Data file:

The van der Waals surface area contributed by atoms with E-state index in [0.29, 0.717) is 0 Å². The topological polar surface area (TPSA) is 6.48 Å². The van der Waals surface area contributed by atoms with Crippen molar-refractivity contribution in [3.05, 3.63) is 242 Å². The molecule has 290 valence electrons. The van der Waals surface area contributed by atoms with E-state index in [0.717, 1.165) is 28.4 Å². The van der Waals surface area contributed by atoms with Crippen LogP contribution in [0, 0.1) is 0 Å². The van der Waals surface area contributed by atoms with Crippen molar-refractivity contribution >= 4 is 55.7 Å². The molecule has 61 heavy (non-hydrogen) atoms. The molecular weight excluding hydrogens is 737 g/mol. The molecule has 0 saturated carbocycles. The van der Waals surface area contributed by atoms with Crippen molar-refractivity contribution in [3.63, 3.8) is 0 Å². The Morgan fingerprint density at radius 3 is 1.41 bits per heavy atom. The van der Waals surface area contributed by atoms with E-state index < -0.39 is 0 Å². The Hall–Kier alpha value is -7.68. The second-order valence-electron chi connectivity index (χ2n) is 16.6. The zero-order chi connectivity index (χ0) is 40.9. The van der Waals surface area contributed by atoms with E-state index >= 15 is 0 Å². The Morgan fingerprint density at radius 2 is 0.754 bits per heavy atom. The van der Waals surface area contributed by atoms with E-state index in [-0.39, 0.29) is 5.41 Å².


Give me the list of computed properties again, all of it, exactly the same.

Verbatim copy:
The van der Waals surface area contributed by atoms with E-state index in [0.29, 0.717) is 0 Å². The topological polar surface area (TPSA) is 6.48 Å². The van der Waals surface area contributed by atoms with Crippen molar-refractivity contribution in [3.05, 3.63) is 242 Å². The molecule has 290 valence electrons. The van der Waals surface area contributed by atoms with E-state index in [0.717, 1.165) is 28.4 Å². The van der Waals surface area contributed by atoms with Crippen LogP contribution in [0, 0.1) is 0 Å². The van der Waals surface area contributed by atoms with Crippen molar-refractivity contribution >= 4 is 55.7 Å². The molecule has 61 heavy (non-hydrogen) atoms. The molecular weight excluding hydrogens is 737 g/mol. The molecule has 0 saturated carbocycles. The van der Waals surface area contributed by atoms with Crippen molar-refractivity contribution in [3.63, 3.8) is 0 Å². The Morgan fingerprint density at radius 3 is 1.41 bits per heavy atom. The van der Waals surface area contributed by atoms with E-state index < -0.39 is 0 Å². The Hall–Kier alpha value is -7.68. The second-order valence-electron chi connectivity index (χ2n) is 16.6. The zero-order chi connectivity index (χ0) is 40.9. The van der Waals surface area contributed by atoms with E-state index >= 15 is 0 Å². The Morgan fingerprint density at radius 2 is 0.754 bits per heavy atom. The van der Waals surface area contributed by atoms with E-state index in [-0.39, 0.29) is 5.41 Å².